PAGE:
For over 10 years, Brian Dettmer has been making art out of old books.
Now, some of his work is close to home, with an exhibit called “Art of Facts” on display in the Schingoethe Center at Aurora University.
Each of his sculptures starts as one or more complete books. After setting them in the shape he wants the final sculpture to have, he coats them in acrylic varnish and carves, layer by layer, page by page into the book. He leaves images, shapes, and words he finds interesting and removes everything else, creating detailed sculptures with incredible depth.
“It’s a completely sculptural, substractive process. It’s almost a metaphor for reading because as I’m carving through I don’t know what I’m going to come across. It’s an excavation,” says Brian Dettmer, artist of “Art of Facts.” “I’m not adding any color or doing any drawing. I want the book to become a collaborator with me.”
Some of his sculptures are large, made up of over a dozen books intertwined or woven together. But his style had humbler beginnings.
“He walked into my first gallery with three books in his hand, and they were all rectangular versions of what he’s doing now. There’s one book when you walk in, it’s a book that’s sealed and a window cut out of it,” said Aron Packer, owner of Packer Projects. “If what he’s doing now is number 99, this was number 10, really simple.”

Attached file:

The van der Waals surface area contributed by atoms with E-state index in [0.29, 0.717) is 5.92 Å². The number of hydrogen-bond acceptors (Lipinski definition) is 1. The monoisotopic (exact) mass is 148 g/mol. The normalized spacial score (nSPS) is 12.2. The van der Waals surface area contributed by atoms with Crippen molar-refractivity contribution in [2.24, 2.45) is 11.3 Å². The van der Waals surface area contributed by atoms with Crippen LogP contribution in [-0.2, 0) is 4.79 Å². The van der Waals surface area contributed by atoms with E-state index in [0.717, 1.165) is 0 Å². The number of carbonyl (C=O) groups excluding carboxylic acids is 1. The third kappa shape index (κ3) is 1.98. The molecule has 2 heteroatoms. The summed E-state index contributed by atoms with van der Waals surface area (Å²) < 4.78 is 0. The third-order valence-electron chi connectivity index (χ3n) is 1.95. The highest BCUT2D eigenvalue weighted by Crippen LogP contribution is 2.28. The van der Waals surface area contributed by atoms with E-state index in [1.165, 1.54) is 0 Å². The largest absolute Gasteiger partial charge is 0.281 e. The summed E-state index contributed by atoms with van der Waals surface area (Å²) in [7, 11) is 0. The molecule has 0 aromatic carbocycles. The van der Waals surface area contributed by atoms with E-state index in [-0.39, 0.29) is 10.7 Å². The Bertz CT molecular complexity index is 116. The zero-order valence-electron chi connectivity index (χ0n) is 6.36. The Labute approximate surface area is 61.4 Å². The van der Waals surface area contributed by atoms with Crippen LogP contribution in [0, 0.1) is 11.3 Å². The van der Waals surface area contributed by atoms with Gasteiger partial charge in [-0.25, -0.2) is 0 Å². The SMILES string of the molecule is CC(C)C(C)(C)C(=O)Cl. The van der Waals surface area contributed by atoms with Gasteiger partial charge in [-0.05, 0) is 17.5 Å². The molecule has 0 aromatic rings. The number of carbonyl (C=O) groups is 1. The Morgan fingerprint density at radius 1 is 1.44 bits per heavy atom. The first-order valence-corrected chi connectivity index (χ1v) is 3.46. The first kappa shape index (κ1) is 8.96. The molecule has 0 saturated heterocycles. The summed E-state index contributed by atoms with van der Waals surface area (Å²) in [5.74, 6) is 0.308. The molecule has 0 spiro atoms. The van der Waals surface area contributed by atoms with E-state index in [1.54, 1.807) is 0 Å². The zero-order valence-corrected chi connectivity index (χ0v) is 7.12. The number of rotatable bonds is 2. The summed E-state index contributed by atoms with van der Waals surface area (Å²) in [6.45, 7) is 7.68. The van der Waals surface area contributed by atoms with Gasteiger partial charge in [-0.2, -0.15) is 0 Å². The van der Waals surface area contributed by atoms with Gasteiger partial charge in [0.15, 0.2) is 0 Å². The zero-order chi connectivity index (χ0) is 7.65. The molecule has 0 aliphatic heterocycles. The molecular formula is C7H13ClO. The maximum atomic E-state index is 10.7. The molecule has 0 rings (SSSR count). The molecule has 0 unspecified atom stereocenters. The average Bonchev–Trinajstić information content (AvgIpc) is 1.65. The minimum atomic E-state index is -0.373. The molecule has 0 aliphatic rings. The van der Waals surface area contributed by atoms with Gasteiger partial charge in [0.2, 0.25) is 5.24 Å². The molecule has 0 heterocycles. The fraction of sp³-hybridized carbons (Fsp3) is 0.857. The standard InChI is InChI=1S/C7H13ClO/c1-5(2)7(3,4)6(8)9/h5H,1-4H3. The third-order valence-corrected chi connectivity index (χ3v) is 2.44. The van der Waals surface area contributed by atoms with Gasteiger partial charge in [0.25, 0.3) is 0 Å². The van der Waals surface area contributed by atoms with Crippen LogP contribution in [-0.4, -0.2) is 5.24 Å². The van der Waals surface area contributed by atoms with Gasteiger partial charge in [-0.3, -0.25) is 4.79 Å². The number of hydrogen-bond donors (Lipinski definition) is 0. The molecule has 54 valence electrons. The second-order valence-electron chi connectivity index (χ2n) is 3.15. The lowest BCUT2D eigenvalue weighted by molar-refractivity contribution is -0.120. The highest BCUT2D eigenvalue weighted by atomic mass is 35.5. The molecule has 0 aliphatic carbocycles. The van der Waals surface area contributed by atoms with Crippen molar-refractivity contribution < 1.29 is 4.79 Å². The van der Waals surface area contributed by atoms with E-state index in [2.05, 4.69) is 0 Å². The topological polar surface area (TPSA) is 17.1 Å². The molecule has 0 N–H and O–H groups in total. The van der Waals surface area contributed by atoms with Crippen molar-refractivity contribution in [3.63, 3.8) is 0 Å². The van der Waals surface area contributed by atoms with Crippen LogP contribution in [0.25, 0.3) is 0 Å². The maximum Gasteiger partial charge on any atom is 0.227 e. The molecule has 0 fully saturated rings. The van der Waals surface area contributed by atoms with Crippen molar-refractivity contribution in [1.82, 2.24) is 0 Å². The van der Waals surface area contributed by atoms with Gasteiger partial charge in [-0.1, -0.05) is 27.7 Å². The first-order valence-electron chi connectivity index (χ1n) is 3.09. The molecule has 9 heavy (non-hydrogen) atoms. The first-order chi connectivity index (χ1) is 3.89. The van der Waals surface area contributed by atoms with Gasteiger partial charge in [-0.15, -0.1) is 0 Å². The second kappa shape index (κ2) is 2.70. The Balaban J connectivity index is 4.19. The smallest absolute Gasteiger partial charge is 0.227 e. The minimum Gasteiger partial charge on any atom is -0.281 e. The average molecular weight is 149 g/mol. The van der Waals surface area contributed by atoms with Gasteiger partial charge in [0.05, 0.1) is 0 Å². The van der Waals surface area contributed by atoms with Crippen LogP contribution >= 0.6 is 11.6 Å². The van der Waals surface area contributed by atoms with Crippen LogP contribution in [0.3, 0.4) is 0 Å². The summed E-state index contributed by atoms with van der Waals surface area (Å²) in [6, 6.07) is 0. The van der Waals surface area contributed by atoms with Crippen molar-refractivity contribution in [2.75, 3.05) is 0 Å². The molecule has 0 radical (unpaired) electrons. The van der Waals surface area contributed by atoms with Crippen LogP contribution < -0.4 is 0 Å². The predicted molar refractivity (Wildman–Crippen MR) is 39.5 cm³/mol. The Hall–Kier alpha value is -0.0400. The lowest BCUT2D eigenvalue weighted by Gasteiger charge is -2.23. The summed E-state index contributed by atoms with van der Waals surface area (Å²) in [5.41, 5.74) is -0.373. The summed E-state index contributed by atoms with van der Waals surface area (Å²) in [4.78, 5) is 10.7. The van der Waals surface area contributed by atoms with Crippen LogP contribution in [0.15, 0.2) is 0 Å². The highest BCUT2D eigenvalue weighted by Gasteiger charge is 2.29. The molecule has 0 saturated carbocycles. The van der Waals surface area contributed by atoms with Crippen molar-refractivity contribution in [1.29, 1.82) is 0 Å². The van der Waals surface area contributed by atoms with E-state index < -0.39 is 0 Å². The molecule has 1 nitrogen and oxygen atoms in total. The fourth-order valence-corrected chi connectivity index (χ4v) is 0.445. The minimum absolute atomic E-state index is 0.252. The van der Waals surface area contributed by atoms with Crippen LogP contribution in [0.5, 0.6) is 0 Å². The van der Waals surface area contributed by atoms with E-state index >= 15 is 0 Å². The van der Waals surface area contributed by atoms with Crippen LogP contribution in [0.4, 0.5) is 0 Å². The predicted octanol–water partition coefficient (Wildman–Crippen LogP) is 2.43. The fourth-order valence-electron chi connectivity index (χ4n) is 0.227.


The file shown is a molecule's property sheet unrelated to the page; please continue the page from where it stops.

Brian has always worked with old, nonfiction books, primarily reference material like encyclopedias and dictionaries. These are books that either contain information that’s outdated, or have been made obsolete thanks to the Internet.
“All the information you see in these books you can most likely find online almost instantly, but there’s something about the tactile feeling of the book itself that’s more immediate, more intimate, and this is a new way to investigate this material in a new and interesting way,” said Michael Dinges, an artist. “You literally get to dive into a book as a material object.”
“He speaks a lot about what is happening in the digital era, what is happening in this information age, how are we getting our information and how is it affecting us?” said Meg Bero, Executive Director of the Schingoethe Center. “It’s taking a dichotomy of destroying books to say something more about them.”
For hundreds of years, books were the primary way that people stored, shared, and referenced information.
Now, they’re a threatened medium, leaving Brian with lots of material to work with.
“By working with books I want people to look at the physicality, look at the architecture and structure of the information that we have had experiences with in the past, and really question what’s happening now that information is losing its physicality, losing its tangibility now that it’s all online and needs to be constantly updated,” said Brian.
His work makes obsolete books worth reading into again.
“Art of Facts” is on display in the Schingoethe Center at Aurora University until late April.
Naperville News 17’s Blane Erwin reports.
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